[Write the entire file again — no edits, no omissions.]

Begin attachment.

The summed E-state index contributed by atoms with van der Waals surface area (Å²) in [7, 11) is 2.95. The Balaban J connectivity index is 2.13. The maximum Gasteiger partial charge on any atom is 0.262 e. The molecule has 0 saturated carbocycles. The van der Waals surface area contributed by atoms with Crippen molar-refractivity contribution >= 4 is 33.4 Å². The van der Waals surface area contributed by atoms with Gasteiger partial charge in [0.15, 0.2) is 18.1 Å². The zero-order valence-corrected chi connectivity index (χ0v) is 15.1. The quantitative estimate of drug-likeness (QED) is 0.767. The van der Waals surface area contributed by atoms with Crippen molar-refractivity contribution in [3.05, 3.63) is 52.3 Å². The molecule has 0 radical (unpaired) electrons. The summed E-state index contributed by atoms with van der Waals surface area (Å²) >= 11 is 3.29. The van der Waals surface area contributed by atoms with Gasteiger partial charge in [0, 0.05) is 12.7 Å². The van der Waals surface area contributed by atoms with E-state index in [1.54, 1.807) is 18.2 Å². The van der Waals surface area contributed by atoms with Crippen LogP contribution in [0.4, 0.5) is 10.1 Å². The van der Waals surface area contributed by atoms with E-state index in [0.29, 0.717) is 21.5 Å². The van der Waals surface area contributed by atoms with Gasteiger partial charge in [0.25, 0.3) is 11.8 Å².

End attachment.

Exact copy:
The summed E-state index contributed by atoms with van der Waals surface area (Å²) in [7, 11) is 2.95. The Balaban J connectivity index is 2.13. The maximum Gasteiger partial charge on any atom is 0.262 e. The molecule has 0 saturated carbocycles. The van der Waals surface area contributed by atoms with Crippen molar-refractivity contribution >= 4 is 33.4 Å². The van der Waals surface area contributed by atoms with Gasteiger partial charge in [0.15, 0.2) is 18.1 Å². The zero-order valence-corrected chi connectivity index (χ0v) is 15.1. The quantitative estimate of drug-likeness (QED) is 0.767. The van der Waals surface area contributed by atoms with Crippen molar-refractivity contribution in [3.05, 3.63) is 52.3 Å². The molecule has 0 radical (unpaired) electrons. The summed E-state index contributed by atoms with van der Waals surface area (Å²) >= 11 is 3.29. The van der Waals surface area contributed by atoms with Gasteiger partial charge in [0, 0.05) is 12.7 Å². The van der Waals surface area contributed by atoms with E-state index in [1.54, 1.807) is 18.2 Å². The van der Waals surface area contributed by atoms with Crippen LogP contribution in [0.4, 0.5) is 10.1 Å². The van der Waals surface area contributed by atoms with E-state index in [0.29, 0.717) is 21.5 Å². The van der Waals surface area contributed by atoms with Gasteiger partial charge in [0.25, 0.3) is 11.8 Å².